Objective: This study aimed to determine satisfaction and functioning before and after surgery among women with lichen planus, who have undergone lysis of vulvovaginal adhesions, and to compare their sexual functioning with those of women without this disorder.
Materials and Methods: The study was approved by the University of Michigan Internal Review Board. A retrospective self-administered survey was completed by 22 women (50–76 years). Eleven women who had undergone surgery to release vulvovaginal adhesions from lichen planus answered a mailed, 75-item questionnaire about health, sexual functioning (using the Female Sexual Function Index), and satisfaction with surgical outcomes 6 months to 6 years after their lysis of vulvovaginal adhesions followed by long-term vaginal dilation. They were compared with 11 age-matched normal controls. We used descriptive statistics such as mean and SDs to describe the population and χ2 and t tests to determine significant differences between groups.
Results: Surgery in women with lichen planus scarring allowed intercourse in 55% and decreased urination difficulties in 75%. Of the patients, 91% stated they were happy with the surgery and would recommend it to others. However, sexual difficulties may persist even after surgery. Approximately 50% of the patients continue to fear pain. There continues to be differences between cases and controls in sexual discomfort and sexual satisfaction.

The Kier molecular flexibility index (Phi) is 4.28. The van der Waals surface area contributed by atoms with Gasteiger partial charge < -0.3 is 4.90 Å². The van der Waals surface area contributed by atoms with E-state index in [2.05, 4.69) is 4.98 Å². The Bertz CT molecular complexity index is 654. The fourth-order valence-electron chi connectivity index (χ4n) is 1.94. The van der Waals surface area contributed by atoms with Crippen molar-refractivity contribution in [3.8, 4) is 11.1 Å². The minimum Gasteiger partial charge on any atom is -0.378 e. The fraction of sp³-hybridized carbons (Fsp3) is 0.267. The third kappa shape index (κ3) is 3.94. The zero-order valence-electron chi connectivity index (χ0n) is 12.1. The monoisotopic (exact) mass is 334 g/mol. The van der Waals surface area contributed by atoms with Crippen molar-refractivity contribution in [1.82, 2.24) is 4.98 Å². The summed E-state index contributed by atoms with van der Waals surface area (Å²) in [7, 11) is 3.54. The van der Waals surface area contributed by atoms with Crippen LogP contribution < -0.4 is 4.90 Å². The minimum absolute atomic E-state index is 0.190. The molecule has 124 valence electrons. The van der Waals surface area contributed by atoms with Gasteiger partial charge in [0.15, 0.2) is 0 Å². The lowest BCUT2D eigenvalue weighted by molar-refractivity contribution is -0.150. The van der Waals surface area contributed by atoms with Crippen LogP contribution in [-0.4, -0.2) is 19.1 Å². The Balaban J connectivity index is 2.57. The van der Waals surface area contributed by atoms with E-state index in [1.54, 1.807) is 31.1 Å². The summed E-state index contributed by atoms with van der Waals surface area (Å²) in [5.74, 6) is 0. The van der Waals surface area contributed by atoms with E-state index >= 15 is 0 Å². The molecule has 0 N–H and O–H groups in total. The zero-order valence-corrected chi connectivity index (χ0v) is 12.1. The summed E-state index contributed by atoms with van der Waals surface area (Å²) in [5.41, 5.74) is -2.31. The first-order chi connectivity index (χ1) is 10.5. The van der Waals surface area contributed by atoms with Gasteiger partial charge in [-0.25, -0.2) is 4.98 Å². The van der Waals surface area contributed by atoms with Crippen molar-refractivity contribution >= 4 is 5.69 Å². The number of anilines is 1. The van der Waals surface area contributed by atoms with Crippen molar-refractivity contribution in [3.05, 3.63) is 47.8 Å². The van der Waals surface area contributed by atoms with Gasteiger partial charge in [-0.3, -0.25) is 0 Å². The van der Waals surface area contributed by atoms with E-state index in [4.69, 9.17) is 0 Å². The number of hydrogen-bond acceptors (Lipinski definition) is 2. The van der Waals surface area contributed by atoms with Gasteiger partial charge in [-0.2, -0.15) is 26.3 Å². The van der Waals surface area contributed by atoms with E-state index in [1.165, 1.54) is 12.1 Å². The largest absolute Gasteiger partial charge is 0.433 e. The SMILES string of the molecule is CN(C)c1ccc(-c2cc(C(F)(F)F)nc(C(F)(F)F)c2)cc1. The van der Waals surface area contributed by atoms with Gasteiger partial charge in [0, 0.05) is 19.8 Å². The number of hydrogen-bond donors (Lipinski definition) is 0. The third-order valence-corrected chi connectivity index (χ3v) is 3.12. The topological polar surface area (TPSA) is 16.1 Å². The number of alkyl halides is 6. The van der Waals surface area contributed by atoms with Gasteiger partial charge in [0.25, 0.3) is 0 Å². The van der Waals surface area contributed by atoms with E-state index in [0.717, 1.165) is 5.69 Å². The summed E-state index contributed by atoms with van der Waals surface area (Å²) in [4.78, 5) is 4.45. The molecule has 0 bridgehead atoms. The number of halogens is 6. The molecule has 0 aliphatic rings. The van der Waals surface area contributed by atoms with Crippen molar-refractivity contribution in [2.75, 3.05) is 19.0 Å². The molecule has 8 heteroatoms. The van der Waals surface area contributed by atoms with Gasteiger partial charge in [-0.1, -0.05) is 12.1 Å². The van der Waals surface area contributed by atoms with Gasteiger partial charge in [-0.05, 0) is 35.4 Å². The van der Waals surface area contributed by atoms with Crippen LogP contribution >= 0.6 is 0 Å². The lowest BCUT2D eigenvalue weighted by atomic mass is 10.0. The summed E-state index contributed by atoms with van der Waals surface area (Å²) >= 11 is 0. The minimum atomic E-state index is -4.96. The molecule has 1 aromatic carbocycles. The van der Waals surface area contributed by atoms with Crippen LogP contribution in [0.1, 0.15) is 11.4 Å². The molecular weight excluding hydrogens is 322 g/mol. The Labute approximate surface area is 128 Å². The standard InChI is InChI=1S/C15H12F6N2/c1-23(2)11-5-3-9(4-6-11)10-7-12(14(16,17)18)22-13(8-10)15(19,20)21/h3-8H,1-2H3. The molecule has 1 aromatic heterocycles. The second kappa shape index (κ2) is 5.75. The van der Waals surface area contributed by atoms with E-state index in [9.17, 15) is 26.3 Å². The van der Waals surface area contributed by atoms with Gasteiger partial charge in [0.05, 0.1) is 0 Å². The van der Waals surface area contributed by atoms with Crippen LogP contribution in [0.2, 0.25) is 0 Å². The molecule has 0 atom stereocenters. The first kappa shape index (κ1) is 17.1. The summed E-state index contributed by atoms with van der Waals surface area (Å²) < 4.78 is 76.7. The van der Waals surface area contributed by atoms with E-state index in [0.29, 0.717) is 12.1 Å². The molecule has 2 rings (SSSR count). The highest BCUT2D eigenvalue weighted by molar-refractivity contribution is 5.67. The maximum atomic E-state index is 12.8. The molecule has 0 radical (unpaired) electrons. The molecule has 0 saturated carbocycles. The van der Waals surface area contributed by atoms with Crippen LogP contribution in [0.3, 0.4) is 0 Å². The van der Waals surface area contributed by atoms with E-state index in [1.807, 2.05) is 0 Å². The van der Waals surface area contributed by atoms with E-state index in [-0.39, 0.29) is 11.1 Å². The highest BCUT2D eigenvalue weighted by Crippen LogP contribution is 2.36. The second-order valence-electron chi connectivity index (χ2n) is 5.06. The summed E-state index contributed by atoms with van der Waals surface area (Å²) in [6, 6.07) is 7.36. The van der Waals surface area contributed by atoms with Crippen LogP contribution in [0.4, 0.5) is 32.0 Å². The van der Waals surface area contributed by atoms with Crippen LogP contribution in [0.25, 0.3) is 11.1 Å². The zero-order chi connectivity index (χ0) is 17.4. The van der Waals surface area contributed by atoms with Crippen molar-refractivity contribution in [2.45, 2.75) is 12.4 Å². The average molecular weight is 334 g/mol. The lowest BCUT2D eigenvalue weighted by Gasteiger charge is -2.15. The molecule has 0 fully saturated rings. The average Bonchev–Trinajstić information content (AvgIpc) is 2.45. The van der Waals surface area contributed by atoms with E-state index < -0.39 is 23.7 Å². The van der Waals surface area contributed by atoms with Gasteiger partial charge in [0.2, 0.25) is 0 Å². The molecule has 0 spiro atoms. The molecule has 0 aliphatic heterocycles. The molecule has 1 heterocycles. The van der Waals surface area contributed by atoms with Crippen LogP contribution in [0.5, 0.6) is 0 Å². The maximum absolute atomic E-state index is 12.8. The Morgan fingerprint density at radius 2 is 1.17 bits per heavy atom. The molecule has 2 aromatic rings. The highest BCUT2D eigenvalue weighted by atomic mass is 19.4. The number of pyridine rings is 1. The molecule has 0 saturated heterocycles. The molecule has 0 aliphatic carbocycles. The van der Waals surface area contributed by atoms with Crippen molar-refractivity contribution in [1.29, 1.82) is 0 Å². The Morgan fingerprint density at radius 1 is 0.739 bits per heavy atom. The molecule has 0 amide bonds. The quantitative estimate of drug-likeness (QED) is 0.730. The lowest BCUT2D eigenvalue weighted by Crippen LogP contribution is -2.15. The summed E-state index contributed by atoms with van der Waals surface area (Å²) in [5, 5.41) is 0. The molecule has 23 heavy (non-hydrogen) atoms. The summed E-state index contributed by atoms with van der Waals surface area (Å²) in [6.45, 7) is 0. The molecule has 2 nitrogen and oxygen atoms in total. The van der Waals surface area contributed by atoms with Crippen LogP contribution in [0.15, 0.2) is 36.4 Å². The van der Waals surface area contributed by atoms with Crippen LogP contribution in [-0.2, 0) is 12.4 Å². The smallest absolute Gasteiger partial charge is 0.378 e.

Conclusions: After surgery for lichen planus, women tend to be more likely to have intercourse, to have less urinary symptoms or infections, and to have fewer genital symptoms. However, for some, sexual difficulties persisted. It may be wise to consider sexual counseling for this population. Nevertheless, most of the patients stated that they were happy with the surgery and would recommend it to others.
Lichen planus of the vagina can result in significant scarring that can be successfully treated with lysis of adhesions, postoperative dilation, and intravaginal steroids.
1Hospital de Clínicas “José de San Martín,” University of Buenos Aires, Argentina; 2Departments of Obstetrics and Gynecology, 3Social Work and 4Family Medicine,The University of Michigan Health System, Ann Harbor, MI
Correspondence to: Veronica Suzuki, MD, Department of Obstetrics and Gynecology, Hospital de Clínicas “José de San Martín,” University of Buenos Aires, 2351 Córdoba Av, (C1120AAF) Ciudad Autónoma de Buenos Aires, Buenos Aires, Argentina. E-mail: firstname.lastname@example.org
The authors declare they have no conflicts of interest.